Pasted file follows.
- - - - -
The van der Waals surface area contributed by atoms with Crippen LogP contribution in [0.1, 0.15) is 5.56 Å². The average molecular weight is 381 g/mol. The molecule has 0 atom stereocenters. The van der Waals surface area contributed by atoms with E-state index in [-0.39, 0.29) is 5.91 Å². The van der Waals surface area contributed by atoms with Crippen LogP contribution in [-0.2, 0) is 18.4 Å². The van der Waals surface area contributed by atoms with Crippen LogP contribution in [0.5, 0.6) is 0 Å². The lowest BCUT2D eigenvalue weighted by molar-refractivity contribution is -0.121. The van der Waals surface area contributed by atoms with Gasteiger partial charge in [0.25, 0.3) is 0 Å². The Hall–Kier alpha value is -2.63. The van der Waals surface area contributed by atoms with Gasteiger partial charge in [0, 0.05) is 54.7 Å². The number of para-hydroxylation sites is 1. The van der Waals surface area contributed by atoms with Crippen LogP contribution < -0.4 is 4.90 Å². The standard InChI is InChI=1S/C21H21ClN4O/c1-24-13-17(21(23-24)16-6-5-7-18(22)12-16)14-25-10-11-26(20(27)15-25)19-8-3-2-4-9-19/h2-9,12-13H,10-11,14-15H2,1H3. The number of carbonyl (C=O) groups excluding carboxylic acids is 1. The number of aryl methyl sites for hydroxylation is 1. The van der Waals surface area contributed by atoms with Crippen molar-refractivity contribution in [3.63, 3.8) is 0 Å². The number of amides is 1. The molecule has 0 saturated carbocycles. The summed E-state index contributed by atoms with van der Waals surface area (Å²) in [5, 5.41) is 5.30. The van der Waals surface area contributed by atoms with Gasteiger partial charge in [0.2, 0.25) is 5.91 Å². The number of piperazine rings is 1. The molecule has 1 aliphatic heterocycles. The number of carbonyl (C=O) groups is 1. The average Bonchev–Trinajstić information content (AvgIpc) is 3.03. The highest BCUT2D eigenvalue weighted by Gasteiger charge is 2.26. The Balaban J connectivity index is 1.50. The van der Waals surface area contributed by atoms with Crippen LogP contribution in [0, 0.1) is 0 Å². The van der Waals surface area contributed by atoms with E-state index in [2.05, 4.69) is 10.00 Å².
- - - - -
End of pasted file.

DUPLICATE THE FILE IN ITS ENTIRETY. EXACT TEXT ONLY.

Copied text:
The van der Waals surface area contributed by atoms with Crippen LogP contribution in [0.1, 0.15) is 5.56 Å². The average molecular weight is 381 g/mol. The molecule has 0 atom stereocenters. The van der Waals surface area contributed by atoms with E-state index in [-0.39, 0.29) is 5.91 Å². The van der Waals surface area contributed by atoms with Crippen LogP contribution in [-0.2, 0) is 18.4 Å². The van der Waals surface area contributed by atoms with Crippen LogP contribution in [0.5, 0.6) is 0 Å². The lowest BCUT2D eigenvalue weighted by molar-refractivity contribution is -0.121. The van der Waals surface area contributed by atoms with Gasteiger partial charge in [0.25, 0.3) is 0 Å². The Hall–Kier alpha value is -2.63. The van der Waals surface area contributed by atoms with Gasteiger partial charge in [0, 0.05) is 54.7 Å². The number of para-hydroxylation sites is 1. The van der Waals surface area contributed by atoms with Crippen LogP contribution < -0.4 is 4.90 Å². The standard InChI is InChI=1S/C21H21ClN4O/c1-24-13-17(21(23-24)16-6-5-7-18(22)12-16)14-25-10-11-26(20(27)15-25)19-8-3-2-4-9-19/h2-9,12-13H,10-11,14-15H2,1H3. The number of carbonyl (C=O) groups excluding carboxylic acids is 1. The number of aryl methyl sites for hydroxylation is 1. The van der Waals surface area contributed by atoms with Crippen molar-refractivity contribution in [3.63, 3.8) is 0 Å². The number of amides is 1. The molecule has 0 saturated carbocycles. The summed E-state index contributed by atoms with van der Waals surface area (Å²) in [5, 5.41) is 5.30. The van der Waals surface area contributed by atoms with Gasteiger partial charge in [0.2, 0.25) is 5.91 Å². The number of piperazine rings is 1. The molecule has 1 aliphatic heterocycles. The number of carbonyl (C=O) groups is 1. The average Bonchev–Trinajstić information content (AvgIpc) is 3.03. The highest BCUT2D eigenvalue weighted by Gasteiger charge is 2.26. The Balaban J connectivity index is 1.50. The van der Waals surface area contributed by atoms with Crippen LogP contribution in [0, 0.1) is 0 Å². The van der Waals surface area contributed by atoms with E-state index in [2.05, 4.69) is 10.00 Å².